John McEnroe was just an eighteen-year-old amateur from Queens when he stunned the tennis world by making it to the Wimbledon semifinals in 1977. He turned pro the following year after winning the NCAA singles title; three years later, he was ranked number one in the world. McEnroe dominated tennis in the eighties, winning three Wimbledon and four U.S. Open titles. His 1980 Wimbledon final match with Bjorn Borg is considered by many tennis experts to be the best match ever.
You Cannot Be Serious is McEnroe at his most personal, a no-holds-barred examination of contemporary tennis, his championship seasons, his cantankerous on-court behavior, his marriage to Tatum O'Neal, his current roles as a devoted father, husband to pop star Patty Smyth, senior tennis tour player, and controversial television commentator, and much more.
Funny, biting, close to the bone, this is exactly the book you'd expect-and want-from one of the most colorful figures of our time.
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John McEnroe has seventy-seven career singles titles and seventy-seven doubles titles to his credit.
James Kaplan is a frequent New Yorker and Vanity Fair contributor and author of two novels, Two Guys from Verona and Pearl's Progress.
In his new role as TV commentator (and in his short-lived run as Davis Cup captain) McEnroe has tried to make the unlikely switch from tennis enfant terrible to tennis elder statesman. Judging by the welcome he has received from both the cognoscenti and the American public, it has been a largely successful transition. This memoir of growing up (or not growing up) on the men's tour tracks the same course. Unfortunately, when shifted to the page, the reinvention produces a much more muddled result. All of the career highlights and lowlights are here his idolization of Borg, his seminal matches with Connors and at Davis Cup, his clashes with the British press at Wimbledon, his romantic perambulations. But while appealingly self-aware ("For me, the relief of not losing has always been just as strong as, if not stronger than, the joy of winning") and consistently honorable, the effort feels a little dull. McEnroe's sincere pronouncements lack the cojones that might have made the book entertaining, and yet for all his openness, he engages in too much self-justification to seem truly vulnerable or poignant. The book grew out of a profile Kaplan wrote for the New Yorker two summers ago. That piece managed to present McEnroe as affable without diluting what is essentially brash and true about the star, and one wishes a little more of that boldness would have crept in here. For McEnroe, the persona hinted at in public remains more interesting and complicated than the person he gives us in this book. While the champion would no doubt argue, it appears that he has hit this one a little wide.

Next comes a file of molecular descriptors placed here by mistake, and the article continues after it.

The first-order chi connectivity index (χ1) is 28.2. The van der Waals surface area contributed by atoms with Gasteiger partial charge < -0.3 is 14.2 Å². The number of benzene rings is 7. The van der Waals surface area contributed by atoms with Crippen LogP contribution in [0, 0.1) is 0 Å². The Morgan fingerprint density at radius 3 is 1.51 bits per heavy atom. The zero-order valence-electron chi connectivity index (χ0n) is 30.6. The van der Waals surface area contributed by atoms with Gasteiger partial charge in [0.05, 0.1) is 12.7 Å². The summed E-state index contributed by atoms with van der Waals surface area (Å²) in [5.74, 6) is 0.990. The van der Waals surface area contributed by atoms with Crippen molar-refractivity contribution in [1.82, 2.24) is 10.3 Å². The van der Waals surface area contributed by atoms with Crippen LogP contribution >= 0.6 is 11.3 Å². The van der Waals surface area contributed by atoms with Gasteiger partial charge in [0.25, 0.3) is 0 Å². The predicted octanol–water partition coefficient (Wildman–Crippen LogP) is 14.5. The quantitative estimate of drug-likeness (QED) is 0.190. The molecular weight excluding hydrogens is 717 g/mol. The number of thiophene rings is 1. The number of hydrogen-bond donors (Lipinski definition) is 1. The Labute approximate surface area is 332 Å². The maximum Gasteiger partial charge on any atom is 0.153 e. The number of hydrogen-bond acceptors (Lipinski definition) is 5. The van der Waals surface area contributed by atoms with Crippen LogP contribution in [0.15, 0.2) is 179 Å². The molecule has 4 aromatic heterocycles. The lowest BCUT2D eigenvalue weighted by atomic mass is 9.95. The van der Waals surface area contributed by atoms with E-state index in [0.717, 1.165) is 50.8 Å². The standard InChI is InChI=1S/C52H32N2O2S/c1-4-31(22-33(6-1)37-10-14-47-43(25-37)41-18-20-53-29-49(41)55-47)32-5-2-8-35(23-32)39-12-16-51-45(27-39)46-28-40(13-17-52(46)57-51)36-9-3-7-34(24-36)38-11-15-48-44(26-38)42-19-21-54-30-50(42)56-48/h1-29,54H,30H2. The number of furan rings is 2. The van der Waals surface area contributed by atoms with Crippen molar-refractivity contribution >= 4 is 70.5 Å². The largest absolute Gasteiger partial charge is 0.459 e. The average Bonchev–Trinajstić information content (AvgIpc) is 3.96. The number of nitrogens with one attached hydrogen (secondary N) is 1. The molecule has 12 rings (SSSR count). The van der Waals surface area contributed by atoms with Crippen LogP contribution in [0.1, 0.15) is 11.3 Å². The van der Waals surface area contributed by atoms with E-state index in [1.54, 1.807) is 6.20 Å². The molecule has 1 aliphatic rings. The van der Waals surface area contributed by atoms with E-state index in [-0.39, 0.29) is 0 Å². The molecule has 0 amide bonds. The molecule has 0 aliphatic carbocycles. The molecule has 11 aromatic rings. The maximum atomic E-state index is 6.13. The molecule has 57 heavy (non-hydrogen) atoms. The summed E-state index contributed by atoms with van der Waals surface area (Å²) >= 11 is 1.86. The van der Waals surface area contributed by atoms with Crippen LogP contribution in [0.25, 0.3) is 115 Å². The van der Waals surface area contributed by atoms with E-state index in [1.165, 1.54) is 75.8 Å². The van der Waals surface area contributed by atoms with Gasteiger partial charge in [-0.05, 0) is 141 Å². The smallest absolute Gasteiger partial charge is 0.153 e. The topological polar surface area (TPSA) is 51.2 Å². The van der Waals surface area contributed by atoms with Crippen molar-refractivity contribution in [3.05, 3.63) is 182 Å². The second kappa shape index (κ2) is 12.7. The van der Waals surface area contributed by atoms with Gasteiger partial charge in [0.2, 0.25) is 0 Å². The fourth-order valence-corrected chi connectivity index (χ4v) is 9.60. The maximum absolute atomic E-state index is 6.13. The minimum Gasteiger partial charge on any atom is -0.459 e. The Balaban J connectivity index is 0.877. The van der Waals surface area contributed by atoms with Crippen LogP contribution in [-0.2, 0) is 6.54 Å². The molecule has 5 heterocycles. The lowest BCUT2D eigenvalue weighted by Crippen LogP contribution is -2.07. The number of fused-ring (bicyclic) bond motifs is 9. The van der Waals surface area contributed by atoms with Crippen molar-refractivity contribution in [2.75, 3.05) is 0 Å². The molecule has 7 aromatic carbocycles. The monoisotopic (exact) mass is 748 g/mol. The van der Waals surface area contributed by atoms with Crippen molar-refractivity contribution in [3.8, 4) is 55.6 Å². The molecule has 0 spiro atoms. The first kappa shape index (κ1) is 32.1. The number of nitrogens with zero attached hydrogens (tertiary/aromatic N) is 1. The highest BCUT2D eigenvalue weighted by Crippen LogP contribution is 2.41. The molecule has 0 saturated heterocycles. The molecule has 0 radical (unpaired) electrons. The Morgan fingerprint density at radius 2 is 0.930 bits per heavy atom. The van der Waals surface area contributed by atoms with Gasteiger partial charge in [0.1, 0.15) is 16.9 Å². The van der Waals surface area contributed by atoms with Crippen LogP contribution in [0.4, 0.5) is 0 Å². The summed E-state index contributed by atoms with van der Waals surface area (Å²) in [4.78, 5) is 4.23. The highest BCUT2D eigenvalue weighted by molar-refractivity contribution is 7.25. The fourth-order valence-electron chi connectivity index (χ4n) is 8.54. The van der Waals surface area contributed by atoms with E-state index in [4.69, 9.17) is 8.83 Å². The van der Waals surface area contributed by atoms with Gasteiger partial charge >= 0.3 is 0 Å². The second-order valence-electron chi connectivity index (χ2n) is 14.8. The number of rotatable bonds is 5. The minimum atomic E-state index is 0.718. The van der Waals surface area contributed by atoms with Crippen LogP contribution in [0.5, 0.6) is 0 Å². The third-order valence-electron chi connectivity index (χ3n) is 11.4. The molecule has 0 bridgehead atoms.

Copyright 2002 Cahners Business Information, Inc.
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Descripción Putnam Adult, 2002. Hardcover. Estado de conservación: New. Nº de ref. de la librería DADAX0399148582
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Descripción G. P. Putnam's Sons, 2002. Hardcover. Estado de conservación: New. Nº de ref. de la librería P110399148582
Descripción G. P. Putnam's Sons. Hardcover. Estado de conservación: New. 0399148582 New Condition. Nº de ref. de la librería NEW6.3076821
Descripción G. P. Putnam's Sons, 2002. Hardcover. Estado de conservación: New. book. Nº de ref. de la librería 0399148582
Descripción Putnam Pub Group, E Rutherford, New Jersey, U.S.A., 2002. Hardcover. Estado de conservación: New. Estado de la sobrecubierta: New. SIGNED on Title Page. "To Bob All the best John McEnroe." New copy. Never read. Not price clipped. Not a remainder. Jacket has a crinkle at the top of the binding. Beautiful copy of book and jacket. Collector's Copy. Signed by Author(s). Nº de ref. de la librería 000703